And that is my long way of getting to Complete Alternatives in the Chuck universe.  The story that aired is what we call canon.  Many writers have explored roads not taken, or tried to improve on story details that sat wrong with them, finished the story, or just filled in aspects that seemed underdeveloped.  This post is about something a little different.  Now we’re getting to those brave souls who went further.  They took Chuck down to just the characters, maybe a few aspects of the story, and started from scratch, or put them in a wholly different time or setting.  So many of us loved the characters and performances so much it seems only fitting to imagine them in fun and different scenarios.  Or just variations on canon.

Unlike past “Alternatives” posts I can’t really discuss things I would have liked to see happen, or could have happened.  This is more wide open.  How many ways can the Chuck story be retold? (that’s a rhetorical question!).  Any writer with an idea can work our favorite characters into any setting, or other story we can think of.

There are couple of recurring themes I can mention.  One is what I call “macho Chuck” stories.  Obviously not every Chuck fan was a nerd, and many apparently wanted him to be more heroic or “take charge” in a traditional sort of way.  This doesn’t always bother me, although in some cases it does.  As a life long nerd I was thrilled to have a hero who was one of us.  And I loved the “fish out of water” aspect to the canon story. I also loved a hero who used brains and imagination to save the day.  I even enjoyed the role reversal with Sarah as the traditional heroic sort (Chuck will make the plan, Sarah will break the bones).  But in many cases I’ve enjoyed more macho Chuck characters.  I see this as a fairly common variation, but it is neither good nor bad in its own right.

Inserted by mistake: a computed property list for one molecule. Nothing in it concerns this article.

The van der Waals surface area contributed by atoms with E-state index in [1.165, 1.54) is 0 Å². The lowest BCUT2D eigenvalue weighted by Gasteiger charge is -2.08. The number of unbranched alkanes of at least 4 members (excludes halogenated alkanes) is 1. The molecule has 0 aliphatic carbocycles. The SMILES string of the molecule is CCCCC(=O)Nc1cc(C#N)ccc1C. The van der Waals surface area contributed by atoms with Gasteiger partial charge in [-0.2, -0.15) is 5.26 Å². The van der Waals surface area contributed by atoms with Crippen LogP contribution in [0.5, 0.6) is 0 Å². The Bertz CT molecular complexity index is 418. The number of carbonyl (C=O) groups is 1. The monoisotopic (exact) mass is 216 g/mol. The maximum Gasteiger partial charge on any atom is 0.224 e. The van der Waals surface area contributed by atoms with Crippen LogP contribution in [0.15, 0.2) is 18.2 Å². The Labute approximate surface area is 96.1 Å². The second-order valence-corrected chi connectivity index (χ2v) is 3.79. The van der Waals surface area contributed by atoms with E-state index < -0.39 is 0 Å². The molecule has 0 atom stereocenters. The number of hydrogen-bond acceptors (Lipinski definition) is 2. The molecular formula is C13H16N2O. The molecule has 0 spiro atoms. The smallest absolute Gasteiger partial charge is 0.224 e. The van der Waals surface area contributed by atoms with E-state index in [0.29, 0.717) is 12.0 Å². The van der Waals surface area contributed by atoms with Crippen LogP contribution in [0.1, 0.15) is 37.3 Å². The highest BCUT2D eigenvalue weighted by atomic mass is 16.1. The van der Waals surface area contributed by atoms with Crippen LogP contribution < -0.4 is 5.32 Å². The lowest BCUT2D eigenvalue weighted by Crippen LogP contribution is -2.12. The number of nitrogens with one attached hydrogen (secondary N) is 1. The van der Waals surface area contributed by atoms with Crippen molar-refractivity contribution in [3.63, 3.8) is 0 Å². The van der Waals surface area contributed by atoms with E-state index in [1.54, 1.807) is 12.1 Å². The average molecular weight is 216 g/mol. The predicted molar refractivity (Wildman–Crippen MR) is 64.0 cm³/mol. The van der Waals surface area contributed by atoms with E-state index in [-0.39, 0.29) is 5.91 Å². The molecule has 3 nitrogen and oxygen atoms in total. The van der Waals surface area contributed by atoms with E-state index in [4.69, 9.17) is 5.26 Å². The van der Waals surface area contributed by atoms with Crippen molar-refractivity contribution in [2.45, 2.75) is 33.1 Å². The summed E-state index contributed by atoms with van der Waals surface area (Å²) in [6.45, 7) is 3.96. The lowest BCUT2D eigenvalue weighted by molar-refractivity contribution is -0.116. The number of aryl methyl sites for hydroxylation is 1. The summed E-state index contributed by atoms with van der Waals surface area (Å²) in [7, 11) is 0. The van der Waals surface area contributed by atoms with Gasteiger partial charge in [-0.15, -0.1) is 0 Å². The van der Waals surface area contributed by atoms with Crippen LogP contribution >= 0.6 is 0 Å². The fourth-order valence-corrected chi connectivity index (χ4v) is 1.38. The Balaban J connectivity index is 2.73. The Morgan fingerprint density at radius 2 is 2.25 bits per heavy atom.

Another is the teen version of the story.  This doesn’t work quite as well for me.  I get that many of the fan fiction writers are probably teens themselves, and I’ve read a fair number of these stories.  Some are pretty good.  But I’m well past my teen years, and I don’t really relate or connect easily to these.  Its a pity geriatric Chuck stories aren’t all the rage…

Mash-ups are another recurring sort of story.  This inserts the Chuck characters into a different movie or story. Obviously how much I like (or am familiar with) the donor story has a major bearing on how much fun such a story is.  A huge advantage to doing this is we are normally talking about an already well developed, well thought through story.  Its often fascinating to me how well this type of story works.  A number of these stories are absolute favorites.

The Stories

As I get into listing some recommendations a few introductory comments are in order.  You all know I shy away from darker themes and stories.  I’m not ever opposed to villains being villains, but a key part of what makes Chuck work for me is that I adore the characters of Chuck and Sarah.  So I do avoid stories that make either character look very bad for very long.  There are certain themes I’m unenthused or disinterested in.  That can mean some stories that are very will written, and have large followings, don’t quite work for me.  But there is still a staggering number of re-imaginings of Chuck that appeal to me.  Perhaps this isn’t really surprising, since the canon versions of Chuck and Sarah were pretty good heroes and role models, its only fitting that many writers would be drawn to that same presentation.

Since the series ended, I think this complete alternative type of story has gradually become the most popular type.  I have no numbers or statistics for that, it is only my perception.  As has been the norm on these sort of posts I will give a brief description of each story to mention what was different and why it hooked me.  These stories are all off my own favorites list.  This list is fairly complete, although several stories that were too incomplete to really go anywhere have been omitted.  Feel free to bring up any favorite of yours that got left off my list.  You all know my taste by now; any story I recommend will reflect well on Chuck and Sarah and end well for them.  I hope that doesn’t spoil any endings, but you all knew that already anyway (!).  This list goes from oldest to newest, by completion (or last update).